Would there be enough food for humanity 10 or 20 years from now?
Experts estimate that there will be about nine billion people on the planet in 2050 that will need to eat and drink. Feeding this huge number of people is a big challenge to world leaders. The United Nations has written down goals in order to achieve food security in the future. Leaders at the World Economic Forum have also crafted action plans to address the need.
Studies have also looked into possible obstacles in carrying out a secure food supply in the future. Let us look into these issues below:
Food Wastes – Experts believe it is not enough to increase food production to meet future food needs if the current population keeps wasting food. Rich countries have sufficient, if not an oversupply, of food for its population. However, a lot of these foods go to waste.
A good example is fast food restaurants that throw away uneaten food that are supposed to be still edible. Supermarkets also hugely contribute to food waste by throwing away vegetables and other consumables that are still edible but no longer look pleasing to consumers.
Population Growth – The worldometers.info website currently places the world population at 7.7 million. Statistics indicate that the world population is increasing at the rate of 1.08 percent or about 82 million people annually.
Asia has the highest percentage of increase, with China as the country with the biggest population worldwide, currently at 1.4 billion.
Changing Food Tastes – Rich economies are seeing a shift in people’s food preferences. There is now a higher demand for processed foods, as well as meat and dairy. The demand for these food products is putting pressure on agriculture to produce more grains to feed animals used for meat consumption. The European Union, Canada, and the US are reported as the countries with the highest livestock and meat consumption on a daily basis.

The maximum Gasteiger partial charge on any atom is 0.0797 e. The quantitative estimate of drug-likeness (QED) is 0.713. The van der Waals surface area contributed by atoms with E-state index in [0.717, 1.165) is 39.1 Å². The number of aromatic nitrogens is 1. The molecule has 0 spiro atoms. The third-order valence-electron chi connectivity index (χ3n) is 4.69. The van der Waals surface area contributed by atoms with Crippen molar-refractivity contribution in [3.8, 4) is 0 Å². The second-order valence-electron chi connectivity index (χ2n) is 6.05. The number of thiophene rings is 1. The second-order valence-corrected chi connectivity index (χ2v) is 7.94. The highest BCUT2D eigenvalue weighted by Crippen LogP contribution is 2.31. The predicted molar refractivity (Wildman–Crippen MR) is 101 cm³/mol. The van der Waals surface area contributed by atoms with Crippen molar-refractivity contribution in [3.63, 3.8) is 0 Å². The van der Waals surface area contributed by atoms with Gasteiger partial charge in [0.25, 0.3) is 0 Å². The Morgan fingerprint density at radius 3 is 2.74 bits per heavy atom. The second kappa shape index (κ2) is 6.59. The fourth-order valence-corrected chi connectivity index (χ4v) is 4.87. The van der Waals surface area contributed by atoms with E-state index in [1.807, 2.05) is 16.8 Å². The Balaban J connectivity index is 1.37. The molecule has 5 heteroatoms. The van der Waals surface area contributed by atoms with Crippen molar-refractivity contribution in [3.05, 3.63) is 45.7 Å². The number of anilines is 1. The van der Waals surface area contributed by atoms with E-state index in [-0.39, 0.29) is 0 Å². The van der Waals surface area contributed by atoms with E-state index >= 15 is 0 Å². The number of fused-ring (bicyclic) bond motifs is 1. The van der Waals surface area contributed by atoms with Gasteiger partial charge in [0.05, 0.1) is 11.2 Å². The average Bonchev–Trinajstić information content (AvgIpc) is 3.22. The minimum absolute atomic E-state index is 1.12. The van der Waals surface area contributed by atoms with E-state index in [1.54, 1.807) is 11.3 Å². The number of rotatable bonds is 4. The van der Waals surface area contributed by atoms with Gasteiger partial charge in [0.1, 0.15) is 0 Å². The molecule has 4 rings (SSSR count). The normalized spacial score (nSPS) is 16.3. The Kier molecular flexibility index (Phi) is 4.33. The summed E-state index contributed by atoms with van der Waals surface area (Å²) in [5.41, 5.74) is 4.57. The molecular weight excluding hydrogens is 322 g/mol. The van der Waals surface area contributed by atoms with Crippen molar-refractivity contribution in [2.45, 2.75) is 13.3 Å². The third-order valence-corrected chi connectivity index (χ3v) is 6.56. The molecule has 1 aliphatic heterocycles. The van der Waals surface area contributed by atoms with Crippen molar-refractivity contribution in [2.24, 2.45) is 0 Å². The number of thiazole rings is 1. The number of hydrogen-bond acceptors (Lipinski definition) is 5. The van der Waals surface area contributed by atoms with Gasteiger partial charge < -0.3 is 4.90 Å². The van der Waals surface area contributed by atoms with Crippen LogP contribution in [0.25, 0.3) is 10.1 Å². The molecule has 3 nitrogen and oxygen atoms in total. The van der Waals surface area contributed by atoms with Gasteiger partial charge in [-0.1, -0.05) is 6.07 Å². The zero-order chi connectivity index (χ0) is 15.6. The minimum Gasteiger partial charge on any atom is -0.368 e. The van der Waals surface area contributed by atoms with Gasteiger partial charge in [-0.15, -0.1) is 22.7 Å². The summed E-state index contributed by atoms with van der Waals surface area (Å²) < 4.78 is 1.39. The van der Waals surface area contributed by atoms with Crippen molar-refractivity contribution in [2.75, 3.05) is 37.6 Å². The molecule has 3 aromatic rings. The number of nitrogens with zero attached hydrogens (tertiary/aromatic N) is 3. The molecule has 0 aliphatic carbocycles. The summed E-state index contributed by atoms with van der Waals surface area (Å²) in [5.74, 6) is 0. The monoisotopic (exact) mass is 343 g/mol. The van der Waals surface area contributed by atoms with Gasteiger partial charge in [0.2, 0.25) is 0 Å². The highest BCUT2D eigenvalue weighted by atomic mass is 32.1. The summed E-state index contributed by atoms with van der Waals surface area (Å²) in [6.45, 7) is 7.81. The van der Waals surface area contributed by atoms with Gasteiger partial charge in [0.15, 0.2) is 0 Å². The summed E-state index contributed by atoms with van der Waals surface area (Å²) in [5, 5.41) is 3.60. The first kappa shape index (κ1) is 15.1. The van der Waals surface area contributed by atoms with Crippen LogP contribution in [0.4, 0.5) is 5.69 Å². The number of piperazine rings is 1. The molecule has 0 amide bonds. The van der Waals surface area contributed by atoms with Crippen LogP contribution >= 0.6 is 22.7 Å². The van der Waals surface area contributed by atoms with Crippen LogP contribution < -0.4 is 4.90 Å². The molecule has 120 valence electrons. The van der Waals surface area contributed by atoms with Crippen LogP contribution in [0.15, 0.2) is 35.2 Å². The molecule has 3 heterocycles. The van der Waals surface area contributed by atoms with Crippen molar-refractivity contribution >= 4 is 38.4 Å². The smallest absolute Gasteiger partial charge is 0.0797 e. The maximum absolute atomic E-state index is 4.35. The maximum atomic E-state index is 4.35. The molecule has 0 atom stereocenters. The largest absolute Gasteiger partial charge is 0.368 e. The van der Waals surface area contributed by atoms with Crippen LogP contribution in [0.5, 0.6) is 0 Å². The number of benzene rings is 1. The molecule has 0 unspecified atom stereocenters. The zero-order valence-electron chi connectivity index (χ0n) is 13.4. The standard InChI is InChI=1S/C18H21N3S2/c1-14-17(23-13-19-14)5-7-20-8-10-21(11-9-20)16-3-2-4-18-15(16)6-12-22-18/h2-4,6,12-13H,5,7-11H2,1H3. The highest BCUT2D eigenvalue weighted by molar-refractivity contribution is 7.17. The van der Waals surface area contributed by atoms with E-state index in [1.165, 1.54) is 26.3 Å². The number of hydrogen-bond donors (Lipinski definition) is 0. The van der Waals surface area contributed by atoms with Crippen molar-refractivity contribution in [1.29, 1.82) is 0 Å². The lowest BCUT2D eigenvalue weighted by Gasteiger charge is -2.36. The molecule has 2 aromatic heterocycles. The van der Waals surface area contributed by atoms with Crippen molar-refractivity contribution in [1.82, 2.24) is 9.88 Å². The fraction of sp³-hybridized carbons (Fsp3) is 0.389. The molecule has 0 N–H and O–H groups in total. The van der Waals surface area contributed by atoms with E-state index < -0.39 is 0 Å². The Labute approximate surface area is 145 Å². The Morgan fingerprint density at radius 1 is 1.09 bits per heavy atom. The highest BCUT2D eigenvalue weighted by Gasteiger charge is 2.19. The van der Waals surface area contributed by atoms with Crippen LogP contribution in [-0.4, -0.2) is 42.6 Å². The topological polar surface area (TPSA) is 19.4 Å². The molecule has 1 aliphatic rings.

Climate Change – The climate change affecting the world today is heading towards hotter temperatures that are converting agricultural and tillable lands into deserts or arid lands not worthy for planting crops. It is estimated that about 40 percent of the world’s land is no longer fit for planting. If this persists, the agricultural lands available will no longer be sufficient for planting crops that can feed the human population in 2050.
Water Crisis – Without sufficient water supply, farmlands will not be able to yield crops sufficiently. About 28 percent of the world’s farmlands are located in regions that lack sufficient water supply.
Loss of Interest in Farming – The increasing losses in farm crops is making it difficult for farmers to earn a good amount of money that would allow them to survive decently. Because of this, more and more farmers are losing interest in tilling the land, and are finding alternative sources of revenue. Some are also converting their lands to other uses like commercial use.
Much work is needed to implement the action plans geared towards sustaining the food requirements of the future. No time should be wasted in solving this need!